Prison spending increases can be caused by capital works, increased operational costs caused by workforce expansion, service improvements, increased remuneration for employees, and adding more prisoners. Unpicking the exact causes of each country’s change in prison spending would be a substantial undertaking and is beyond the scope of this paper. However, it should be noted that whether countries have a rehabilitative or retributive approach, both have failed to stem the need for increased prison resources in recent years.
The earlier Canada figure is from 2010-11.
The earlier Ireland figure is from 2011.
United States figures exclude the federal prison system (which houses up to 8 percent of American prisoners).3
3 The Bureau of Justice Statistics estimated that in December 2015, there were 2,173,800 people in prisons across the United States - Bureau of Justice Statistics,Media release: US correctional population at lowest level since 2002, 29 December 2016 The Federal Bureau of Prisons counts 187,756 federal inmates as at 22 June 2017 -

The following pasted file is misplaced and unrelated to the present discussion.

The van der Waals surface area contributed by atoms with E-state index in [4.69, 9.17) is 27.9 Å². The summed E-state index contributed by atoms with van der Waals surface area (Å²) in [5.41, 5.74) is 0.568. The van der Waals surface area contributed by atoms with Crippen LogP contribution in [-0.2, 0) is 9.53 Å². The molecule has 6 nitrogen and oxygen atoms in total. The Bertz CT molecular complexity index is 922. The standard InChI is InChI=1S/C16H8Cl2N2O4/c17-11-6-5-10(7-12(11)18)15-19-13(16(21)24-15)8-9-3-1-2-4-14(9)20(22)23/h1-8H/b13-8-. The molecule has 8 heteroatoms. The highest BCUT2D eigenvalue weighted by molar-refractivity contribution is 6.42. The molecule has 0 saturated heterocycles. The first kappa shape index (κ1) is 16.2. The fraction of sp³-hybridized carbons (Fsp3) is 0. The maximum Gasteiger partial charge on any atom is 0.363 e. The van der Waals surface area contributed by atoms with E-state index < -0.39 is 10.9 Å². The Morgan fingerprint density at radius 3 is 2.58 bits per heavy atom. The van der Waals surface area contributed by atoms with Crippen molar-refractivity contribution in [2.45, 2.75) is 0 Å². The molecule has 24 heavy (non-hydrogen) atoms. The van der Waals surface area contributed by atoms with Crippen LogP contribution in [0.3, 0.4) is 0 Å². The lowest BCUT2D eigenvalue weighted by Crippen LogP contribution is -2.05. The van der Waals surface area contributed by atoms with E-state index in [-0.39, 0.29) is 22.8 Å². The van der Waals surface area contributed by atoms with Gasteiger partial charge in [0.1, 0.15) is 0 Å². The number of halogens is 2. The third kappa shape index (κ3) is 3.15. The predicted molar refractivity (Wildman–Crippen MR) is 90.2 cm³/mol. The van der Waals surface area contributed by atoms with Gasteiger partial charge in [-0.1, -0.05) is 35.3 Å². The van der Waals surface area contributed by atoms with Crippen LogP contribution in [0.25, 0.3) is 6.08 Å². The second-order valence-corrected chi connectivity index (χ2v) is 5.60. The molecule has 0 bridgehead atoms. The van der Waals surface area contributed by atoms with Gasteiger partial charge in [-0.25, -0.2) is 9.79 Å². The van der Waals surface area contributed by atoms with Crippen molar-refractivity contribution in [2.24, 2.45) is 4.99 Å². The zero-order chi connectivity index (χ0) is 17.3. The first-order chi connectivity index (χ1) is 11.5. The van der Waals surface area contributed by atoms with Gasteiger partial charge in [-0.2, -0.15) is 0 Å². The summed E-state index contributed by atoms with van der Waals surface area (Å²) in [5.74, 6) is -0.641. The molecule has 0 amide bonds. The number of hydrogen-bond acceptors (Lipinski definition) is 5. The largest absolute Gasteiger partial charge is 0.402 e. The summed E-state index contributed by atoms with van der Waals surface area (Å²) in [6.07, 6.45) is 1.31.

The OECD average is not population-weighted.7
Figure 2: Changes in prison spending 2010-15, available OECD countries
Sources: Productivity Commission,Report on Government Services 2011, 2017; Organisation for Economic Cooperation and Development, Government expenditure by function, 0301 Police services; Statistics Canada, Adult correctional statistics in Canada 2010-11, 2014-15; New Zealand Department of Corrections, Annual reports 2009- 10, 2014-15; The Sentencing Project, Fact sheet: Trends in US corrections 2017 p. 2 -30% -20% -10% 0% 10% 20% 30% 40% 50% 60% 70% 80% Hungary Iceland Latvia Denmark Poland Norway Australia Luxembourg Austria Slovak Republic New Zealand Germany Estonia Canada France United States Czech Republic Sweden Israel Japan Belgium Ireland Greece Italy Spain Netherlands Portugal Finland Slovenia United Kingdom (England and Wales) Change in prison spending OECD average = 12.5%8
3. Australia’s prison population is also growing rapidly
As stated, one of the main drivers of increased prison costs is, naturally, an increase in the prison population.